A CD

The Best Christmas Album of All Time! (Volume 2)

 

Last year I shared the best Christmas album of all time, and I thought that this year I would continue the tradition by sharing more songs that I think make the cut.

This year’s selections are a more somber lot, by and large, which I suspect says a lot about my mental state as we bring 2016 to a close. Equally notable is how many more songs that would fall into the “non-traditional” category can be found on this version than on last year’s. It turns out that I don’t love a wide variety of traditional holiday tunes—I more or less ran out last year.

In theory, this link should take you to a Google Play Music playlist of this album. If it works, you’re welcome to use it to listen along. If it doesn’t, what do you want from me, I’m not Google, go bitch to them!

Without any further ado, let’s get to the music…

  1. The Christmas Song by Hootie & The Blowfish — This remains my favorite Christmas song, and this is another fantastic version of it. I can’t imagine a Christmas album without this song in some form.
  2. Christmas Day in the Sun by Hot Hot Heat — Generally I don’t much care for Hot Hot Heat, but for some reason their schtick really works for this song, and it’s got the sort of upbeat, fun sound that you want during the holiday. 
  3. Have Yourself a Merry Little Christmas by Joshua Hyslop — With The Christmas Song and Silent Night, this song rounds out the trifecta of “necessary” songs for the holiday. This version epitomizes what I look for in all three, spare accompaniment with simple singing…preferably heavy on the sincerity. Having the two Canadian acts back to back on side A was not intentional, but I like the way it worked out.
  4. Please Don’t Bomb Nobody This Holiday by The Dan Band — You might recognize the band as the ones that did the filthy cover of Total Eclipse of the Heart, but their completely original Christmas album is actually pretty great (and very funny). The music video is full of great cameos as well.
  5. Last Christmas by Ariana Grande — I absolutely hate Wham!’s Last Christmas, but as a result of a long-running in-joke, I make it a habit of grabbing every new cover I can find of it each year. Imagine my surprise when I found that Ariana Grande could make the song…more than merely tolerable…actually enjoyable? A modernized version heavy on every currently popular trick in the pop producer’s arsenal somehow pulls it off. Stop judging. I can tell you’re still judging, stop it.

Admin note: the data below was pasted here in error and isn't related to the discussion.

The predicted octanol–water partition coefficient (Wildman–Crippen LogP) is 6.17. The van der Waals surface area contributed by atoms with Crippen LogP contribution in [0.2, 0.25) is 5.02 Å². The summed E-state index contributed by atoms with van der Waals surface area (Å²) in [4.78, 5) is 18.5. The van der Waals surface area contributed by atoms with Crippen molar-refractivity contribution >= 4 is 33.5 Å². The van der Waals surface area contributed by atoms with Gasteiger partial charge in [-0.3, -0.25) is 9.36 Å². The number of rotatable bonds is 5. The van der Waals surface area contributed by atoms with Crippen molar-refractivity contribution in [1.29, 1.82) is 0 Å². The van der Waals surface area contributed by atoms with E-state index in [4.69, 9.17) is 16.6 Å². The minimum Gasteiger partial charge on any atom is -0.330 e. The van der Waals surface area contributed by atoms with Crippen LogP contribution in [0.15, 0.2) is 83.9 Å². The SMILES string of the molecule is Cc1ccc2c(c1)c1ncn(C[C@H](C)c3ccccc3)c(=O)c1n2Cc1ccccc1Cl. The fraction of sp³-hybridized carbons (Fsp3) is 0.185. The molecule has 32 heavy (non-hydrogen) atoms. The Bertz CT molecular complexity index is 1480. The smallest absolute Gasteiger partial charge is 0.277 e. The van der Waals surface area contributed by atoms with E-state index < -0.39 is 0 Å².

6. Do You See What I See by Sufjan Stevens — I have pretty much always found this song to be among the creepiest songs…not just of Christmas…of all time! I don’t know what it is about it that just creeps me right out. Sufjan Stevens’ version dials up the creepy to 11, and in doing, makes it feel more approachable to me. Every time I listen to this version, I find another thing going on amidst the layers of sound that I hadn’t noticed before.
  7. Mistletoe by Colbie Caillat — I don’t even know what to say about this; the song feels like such formulaic pandering that I should hate it. Everything by Caillat does falls into that category though, and I keep buying (and enjoying) the albums, so I’m not sure what to do with that. I really dig this song though.
  8. Winter Song by Sara Bareilles & Ingrid Michaelson — Two of my favorite contemporary female singers and songwriters. Their voices go together simply, brilliantly, and beautifully. The song itself manages to be both upbeat and hopeful while tinged with a bit of sadness. Gorgeous.
  9. I’ll be Home by Meghan Trainor — I picked up the I’ll Be Home for Christmas album to get the previous song and a Fiona Apple track and was surprised by this one. I had to look Meghan up to find out that she was the All About That Bass singer. This is better than that.